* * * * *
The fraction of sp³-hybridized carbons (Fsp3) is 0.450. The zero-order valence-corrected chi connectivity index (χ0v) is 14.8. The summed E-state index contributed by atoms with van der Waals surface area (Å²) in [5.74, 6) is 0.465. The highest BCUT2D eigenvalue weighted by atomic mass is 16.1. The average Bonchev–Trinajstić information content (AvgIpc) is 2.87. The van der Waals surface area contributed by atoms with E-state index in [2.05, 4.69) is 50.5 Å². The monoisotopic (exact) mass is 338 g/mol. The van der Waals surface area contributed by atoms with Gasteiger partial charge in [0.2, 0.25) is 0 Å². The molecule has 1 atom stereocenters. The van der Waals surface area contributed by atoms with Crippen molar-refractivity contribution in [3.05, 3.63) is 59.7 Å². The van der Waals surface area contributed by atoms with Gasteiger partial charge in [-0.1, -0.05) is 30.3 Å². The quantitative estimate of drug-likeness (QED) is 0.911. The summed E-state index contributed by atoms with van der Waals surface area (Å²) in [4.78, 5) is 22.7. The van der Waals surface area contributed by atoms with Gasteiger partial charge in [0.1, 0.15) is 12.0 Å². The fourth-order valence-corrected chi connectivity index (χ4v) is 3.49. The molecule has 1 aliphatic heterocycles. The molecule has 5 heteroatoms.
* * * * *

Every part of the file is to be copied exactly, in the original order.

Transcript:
The fraction of sp³-hybridized carbons (Fsp3) is 0.450. The zero-order valence-corrected chi connectivity index (χ0v) is 14.8. The summed E-state index contributed by atoms with van der Waals surface area (Å²) in [5.74, 6) is 0.465. The highest BCUT2D eigenvalue weighted by atomic mass is 16.1. The average Bonchev–Trinajstić information content (AvgIpc) is 2.87. The van der Waals surface area contributed by atoms with E-state index in [2.05, 4.69) is 50.5 Å². The monoisotopic (exact) mass is 338 g/mol. The van der Waals surface area contributed by atoms with Gasteiger partial charge in [0.2, 0.25) is 0 Å². The molecule has 1 atom stereocenters. The van der Waals surface area contributed by atoms with Crippen molar-refractivity contribution in [3.05, 3.63) is 59.7 Å². The van der Waals surface area contributed by atoms with Gasteiger partial charge in [-0.1, -0.05) is 30.3 Å². The quantitative estimate of drug-likeness (QED) is 0.911. The summed E-state index contributed by atoms with van der Waals surface area (Å²) in [4.78, 5) is 22.7. The van der Waals surface area contributed by atoms with Gasteiger partial charge in [0.1, 0.15) is 12.0 Å². The fourth-order valence-corrected chi connectivity index (χ4v) is 3.49. The molecule has 1 aliphatic heterocycles. The molecule has 5 heteroatoms.